• There are also "suspicions" (example) about the mausoleum for Arafat in Ramallah.
  • There is "concern" about the absence of a legal framework to govern "the activities of national security, intelligence and police agencies". Some security chiefs still illegally hold leadership positions within political parties.
  • The budget for the PA’s security apparatus is "murky". That budget "accounts for nearly one third of the Palestinian public budget" but is "comprised of only one figure, without details... of their revenues and expenses". (In other words, a pork barrel.) The way expenses are managed in the security sector "provides opportunities for corruption to prevail”.
  • Palestinian universities are notably non-transparent. They fail "to disclose financial statements and administrative reports in a manner that raised rumors from time to time about their budgets and the mechanisms that they used to make decisions pertaining to filling executive positions”.
  • The Ministry of Health is "in a state of regression". 
  • The important Water Resources and Energy ministries come in for particular concern about their corruption.
  • There are too many public institutions and they are consuming more than reasonable quanitities of resources. They should be shrunk to reduce the current high levels of the squandering of public funds.
  • The PA Public Prosecutor’s office "is not subject to oversight". As a result, it loses most of the cases it brings before the High Court of Justice.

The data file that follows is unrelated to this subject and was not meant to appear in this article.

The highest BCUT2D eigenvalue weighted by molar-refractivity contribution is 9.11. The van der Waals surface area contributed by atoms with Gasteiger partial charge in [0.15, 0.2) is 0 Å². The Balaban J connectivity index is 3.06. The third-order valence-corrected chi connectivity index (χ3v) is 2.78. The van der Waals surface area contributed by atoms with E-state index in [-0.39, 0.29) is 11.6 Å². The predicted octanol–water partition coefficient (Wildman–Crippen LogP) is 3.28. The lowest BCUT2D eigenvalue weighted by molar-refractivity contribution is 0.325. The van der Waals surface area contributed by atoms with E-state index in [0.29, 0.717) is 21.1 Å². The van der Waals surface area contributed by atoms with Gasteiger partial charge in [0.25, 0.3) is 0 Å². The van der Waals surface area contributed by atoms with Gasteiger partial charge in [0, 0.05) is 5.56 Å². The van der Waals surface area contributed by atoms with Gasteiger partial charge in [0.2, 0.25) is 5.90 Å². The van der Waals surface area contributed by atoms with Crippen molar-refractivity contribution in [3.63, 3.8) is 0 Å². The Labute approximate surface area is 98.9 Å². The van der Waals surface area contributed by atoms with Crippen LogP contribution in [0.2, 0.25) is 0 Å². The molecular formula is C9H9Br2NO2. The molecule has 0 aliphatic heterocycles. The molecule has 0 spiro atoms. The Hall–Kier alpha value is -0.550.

• As for the political parties themselves, they mostly follow what the report calls "the traditional quota system for dividing senior government positions, representative organizations' boards of directors memberships and posts in embassies abroad”.
  • And finally to the role of the president, Mahmoud Abbas: in the absence of a functioning parliament, his office relies on declaring laws and decrees and these are of doubtful constitutionality.
At the end of March 2013, the EU's foreign minister Catherine Ashton announced a further massive injection of European money into the Palestinian Authority:
With this contribution the European Union delivers on its promise to sustain the PA's viability and its ability to ensure essential services for the Palestinian people without interruption. We will continue to support the Palestinian people, including through UNRWA, and urge other donors to do the same.”
As far as we can see, there is not a word in the announcement or the accompanying media coverage about the central role played by Palestinian Arab corruption in the PA's problems. European taxpayer money just keeps on arriving to fuel the rort, even while European governments are themselves in deep fiscal trouble. (And that's before we even mention the catastrophic scandal called UNRWA.)

Perhaps the Norwegians, some of whose parliamentarians are deeply embarrassed (but much too late) by what has been done with their massive transfers of aid to the Palestinian Arabs, can lead the way by bringing a completely new approach. Demanding that the Abbas regime give an honest, business-like accounting of how and why they operate a rewards-for-terrorists scheme might be a good place to start.